Yakov M. Rabkin is a professor of history at the Université de Montréal, author and public intellectual. His book “A Threat from Within: A Century of Jewish Opposition to Zionism” was nominated for best French to English translation for “an important and timely work” at the 2006 Governor General’s Awards. It has also been listed as one of the three best books of the year by Japan’s leading daily Asahi Shimbun in 2010. This book is currently available in twelve languages. –Wikipedia
Milena Rampoldi: My organization, ProMosaik e.V., is of the opinion that there is an opposition between Jewish religious and ethical values and the State of Israel. How do you see this and which are the principal aspects of opposition between the Jewish ethics and the State of Israel, as it is at the moment?
Yakov Rabkin: In spite of its many new allies, Zionism is under enormous pressure from within as more Jews, in Israel and elsewhere, come to question the wisdom of maintaining a Zionist state that consecrates discrimination and fuels violence. Yet, Zionism’s original revolutionary intolerance does not allow this pressure to be relieved through strategic adjustments. It maintains Zionist orthodoxy at a time when Israeli society, the embodiment of Zionism, has long shed its revolutionary nature and embraced bourgeois values and consumerism. A hard core of devoted settlers, mostly drawn from the National Religious circles, retain some of the revolutionary zeal and the culture of self-sacrifice, even though they have also absorbed many of the bourgeois values they often strenuously decry.
Zionism was a revolution. Like any revolution, it produced counter-revolutionaries, Jews who opposed Zionism encompassed a whole gamut: from Rabbi S.R. Hirsch in Germany to Hasidim in Eastern Europe, and from Moroccan Jewish notables to American Reform Jews. The opposition to Zionism and to Israel’s treatment of Palestinians draws on basic Judaic principles of justice as well as on the prudence in issues related to Messiah and Redemption.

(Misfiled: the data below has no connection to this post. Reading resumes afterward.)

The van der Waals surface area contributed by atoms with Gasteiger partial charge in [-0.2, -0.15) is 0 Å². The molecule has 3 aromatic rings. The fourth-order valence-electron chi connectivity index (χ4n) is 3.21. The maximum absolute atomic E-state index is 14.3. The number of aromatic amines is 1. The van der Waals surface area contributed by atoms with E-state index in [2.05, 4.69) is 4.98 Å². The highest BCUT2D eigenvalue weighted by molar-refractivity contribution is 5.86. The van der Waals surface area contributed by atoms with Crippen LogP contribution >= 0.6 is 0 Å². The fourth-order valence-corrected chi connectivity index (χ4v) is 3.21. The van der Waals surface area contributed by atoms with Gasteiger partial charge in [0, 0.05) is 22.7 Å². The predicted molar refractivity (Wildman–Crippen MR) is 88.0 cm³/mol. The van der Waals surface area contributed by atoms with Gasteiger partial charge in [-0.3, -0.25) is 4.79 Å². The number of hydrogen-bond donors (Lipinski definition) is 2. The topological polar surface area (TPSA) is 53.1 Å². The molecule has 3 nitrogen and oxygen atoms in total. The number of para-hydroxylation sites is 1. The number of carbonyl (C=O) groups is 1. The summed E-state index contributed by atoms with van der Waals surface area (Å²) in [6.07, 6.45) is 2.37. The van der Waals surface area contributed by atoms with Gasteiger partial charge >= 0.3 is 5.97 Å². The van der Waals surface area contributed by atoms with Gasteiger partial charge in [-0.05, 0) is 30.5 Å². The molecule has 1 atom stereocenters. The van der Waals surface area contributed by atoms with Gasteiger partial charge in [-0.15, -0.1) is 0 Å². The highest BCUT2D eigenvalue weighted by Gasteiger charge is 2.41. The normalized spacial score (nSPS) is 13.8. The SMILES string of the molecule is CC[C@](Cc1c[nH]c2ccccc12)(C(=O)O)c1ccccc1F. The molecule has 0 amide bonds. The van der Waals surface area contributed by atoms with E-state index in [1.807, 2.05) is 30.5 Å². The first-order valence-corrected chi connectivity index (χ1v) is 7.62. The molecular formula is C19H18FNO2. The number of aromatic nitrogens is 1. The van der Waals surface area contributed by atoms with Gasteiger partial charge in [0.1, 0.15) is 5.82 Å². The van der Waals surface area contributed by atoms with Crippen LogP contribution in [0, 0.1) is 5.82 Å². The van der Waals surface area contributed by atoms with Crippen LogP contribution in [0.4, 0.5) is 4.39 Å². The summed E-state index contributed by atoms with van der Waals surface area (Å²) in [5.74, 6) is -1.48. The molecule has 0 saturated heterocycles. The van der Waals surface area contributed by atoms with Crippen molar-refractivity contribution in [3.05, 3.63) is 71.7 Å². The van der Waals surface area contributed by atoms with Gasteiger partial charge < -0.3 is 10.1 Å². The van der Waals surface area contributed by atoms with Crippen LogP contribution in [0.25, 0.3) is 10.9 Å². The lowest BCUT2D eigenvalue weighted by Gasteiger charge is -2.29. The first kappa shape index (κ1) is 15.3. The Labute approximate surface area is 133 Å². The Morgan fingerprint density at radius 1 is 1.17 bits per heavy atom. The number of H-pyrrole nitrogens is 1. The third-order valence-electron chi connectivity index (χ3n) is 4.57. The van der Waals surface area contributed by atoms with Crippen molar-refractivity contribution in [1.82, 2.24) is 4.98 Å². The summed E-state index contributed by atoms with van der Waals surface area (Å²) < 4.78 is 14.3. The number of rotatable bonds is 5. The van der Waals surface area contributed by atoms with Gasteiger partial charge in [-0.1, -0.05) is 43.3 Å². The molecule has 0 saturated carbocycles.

Hillel’s classic principle summarizes the attitude that inspires opposition to Zionism, which has dispossessed, displaced and discriminated against Palestinians:
That which is hateful to you, do not do to your fellow. That is the whole Torah.
In spite of the emergence of a powerful and prosperous modern Zionist state, opposition to Zionism has refused to vanish. This reflects in the title of the Hebrew version of my book, which was published in Israel in Spring 2014: “Jewish Opposition to Zionism: a Continuous Struggle.”
MR: Which important Israel-critical forces do you see in your Jewish fellows, which can help to return to real Jewishthics in Israel today?
YR: Even though most Israelis have moved from left to right in their political attitudes, quite a few continue to oppose militarism and injustice. A few days before the launch of my book in Israel, over half a million Orthodox Jews demonstrated in Jerusalem against conscription into, as some of them put it, “the Zionist army.” The State of Israel, which was established as a rebellion against Jewish tradition, has never been governed in accordance with Jewish ethics, and it would be unreasonable to expect it would any time soon.
MR: How do you think that the Jewish diaspora can help to solve the Israeli- Palestinian conflict?
YR: The political impact of Diaspora Jews on Israeli policies is infinitesimal. It is a serious error, if not altogether an antisemitic delusion, to see Israel as a representative of Jews or Judaism. The best Diaspora Jews can do is to emphasize the fact that Israel does not act on their behalf. It is very important because Israel derives its legitimacy from the claim that it is “the Jewish state.”
MR: What would you like to say to the citizens of Gaza after the 50-days war of this summer?
YR: I admire their stamina and valiance in the face of overwhelming military power acting with total impunity. I also express sympathy with all those who lost relatives and friends.
MR: If you have to describe Jewish religion in 5 words, what would you say are the main principles of Judaism?
YR: The above mentioned phrase by Hillel.
MR: Can you tell us a bit about Jews in Canada?
YR: It is the fourth largest community in the world, composed mainly of Ashkenazi Jews. Montreal has a significant Sephardic population, mostly stemming from North Africa. On the average, Jews are better educated and have a slightly higher income than other Canadians. There exists a solid network of community institutions helping the less fortunate, both Jewish and non-Jewish poor.
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